“The tremendous biodiversity of meiofauna in the deep-sea area of the Gulf of Mexico we studied has been reduced dramatically,” said Jeff Baguley,  University of Nevada, Reno expert on small invertebrates livING in both marine and fresh water. “Nematode worms have become the dominant species at sites we sampled that were impacted by the oil. So though the overall number of meiofauna may not have changed much, it’s that we’ve lost the incredible biodiversity.” Continue reading

Environment: Researchers still tracking oil leaks from the Deepwater Horizon disaster in the Gulf of Mexico

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A massive slick from the Deepwater Horizon oil spill spreads across the Gulf of Mexico in July 2010. Photo courtesy NASA.

Oil ‘fingerprinting’ technique shows the oil is likely from the wreckage of the sunken drill rig

By Summit Voice

FRISCO — Chemical fingerprints show that oil sheens in the Gulf of Mexico are probably from pockets of oil trapped within the wreckage of the sunken Deepwater Horizon drilling rig. Both the Macondo well and natural oil seeps common to the Gulf of Mexico were confidently ruled out by researchers from Woods Hole Oceanographic Institution and the University of California, Santa Barbara. The study was published online this week in Environmental Science & Technology.

The oil sheens were first reported to the United States Coast Guard by BP in mid-September 2012, raising public concern that the Macondo well, which was capped in July 2010, might be leaking.

“It was important to determine where the oil was coming from because of the environmental and legal concerns around these sheens. First, the public needed to be certain the leak was not coming from the Macondo well, but beyond that we needed to know the source of these sheens and how much oil is supplying them so we could define the magnitude of the problem,” said WHOI chemist Chris Reddy. Continue reading

Environment: New report takes a broader look the ecological impacts of the Deepwater Horizon disaster

Wider ecosystem services must be considered in damage assessments

Satellite view deepwater horizon oil spill

BP oil from the Deepwater Horizon drill rig spreads across the northern Gulf of Mexico.

By Summit Voice

FRISCO — The total impacts of the Deepwater Horizon oil disaster in the Gulf of Mexico can’t be quantified without accounting for how the spill affected ecosystem services provided by the Gulf. That includes trying to quantify the cost of increased storm damage due to wetlands losses, according to a new report from the National Research Council.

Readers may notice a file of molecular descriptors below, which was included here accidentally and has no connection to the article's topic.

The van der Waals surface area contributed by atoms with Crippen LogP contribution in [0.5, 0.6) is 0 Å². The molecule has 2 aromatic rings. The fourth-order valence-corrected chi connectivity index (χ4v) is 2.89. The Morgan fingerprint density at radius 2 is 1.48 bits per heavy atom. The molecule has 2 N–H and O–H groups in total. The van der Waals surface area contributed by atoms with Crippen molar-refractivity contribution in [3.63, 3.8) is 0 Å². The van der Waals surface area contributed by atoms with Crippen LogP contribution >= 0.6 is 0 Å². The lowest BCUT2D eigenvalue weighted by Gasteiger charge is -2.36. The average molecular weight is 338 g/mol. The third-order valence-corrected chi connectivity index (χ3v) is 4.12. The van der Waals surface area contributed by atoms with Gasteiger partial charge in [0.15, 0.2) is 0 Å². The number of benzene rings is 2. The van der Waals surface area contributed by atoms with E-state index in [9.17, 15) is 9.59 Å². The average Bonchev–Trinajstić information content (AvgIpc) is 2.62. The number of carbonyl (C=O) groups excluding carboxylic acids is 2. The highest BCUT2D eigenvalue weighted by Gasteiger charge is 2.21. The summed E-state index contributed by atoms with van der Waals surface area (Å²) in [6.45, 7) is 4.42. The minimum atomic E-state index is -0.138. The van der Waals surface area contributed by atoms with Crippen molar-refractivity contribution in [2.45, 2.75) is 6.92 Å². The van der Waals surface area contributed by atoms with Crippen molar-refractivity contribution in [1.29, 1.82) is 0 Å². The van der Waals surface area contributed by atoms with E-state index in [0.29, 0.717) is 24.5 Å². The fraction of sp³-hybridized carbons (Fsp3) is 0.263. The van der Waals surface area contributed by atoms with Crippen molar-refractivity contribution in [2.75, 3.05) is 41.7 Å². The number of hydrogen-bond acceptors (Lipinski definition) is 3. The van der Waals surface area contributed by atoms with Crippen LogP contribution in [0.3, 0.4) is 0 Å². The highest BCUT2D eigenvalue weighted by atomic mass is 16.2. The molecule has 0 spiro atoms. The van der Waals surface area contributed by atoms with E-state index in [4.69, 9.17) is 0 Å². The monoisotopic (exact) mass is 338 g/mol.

But a lack of baseline data about ecological conditions, as well as  an incomplete understanding of complex ecosystem interactions make establishing the full scope of damage difficult.

Capturing the entire range of impacts will also require more data on human and economic factors. The report emphasizes that many services may have enormous value despite being difficult to measure, and that such services should be given adequate consideration in evaluating restoration options. Continue reading

Agreement protects Gulf of Mexico marine mammals

Feds, oil companies agree to some limits on seismic airgun testing

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Marine mammals like coastal bottlenose dolphins will get some relief from seismic airgun blasting in the Gulf of Mexico. Bob Berwyn photo.

By Summit Voice

FRISCO — Whales, dophins and other marine mammals in the Gulf of Mexico will enjoy a little more peace and quiet under a new agreement that limits seismic airgun testing.

Under the deal, oil companies and the federal government will make some biologically important areas off-limits to testing. The agreement will also expand protection to additional at-risk species, and require the use of listening detection devices to better ensure surveys do not injure endangered sperm whales. Continue reading

Morning photo: Waves

Seashore thrills …

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A gentle Gulf of Mexico breaker rolls ashore under a setting sun.

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Living in the small side-house to the barn-like fog signal building at Pt. Montara, California gave me a deep appreciation of ocean waves.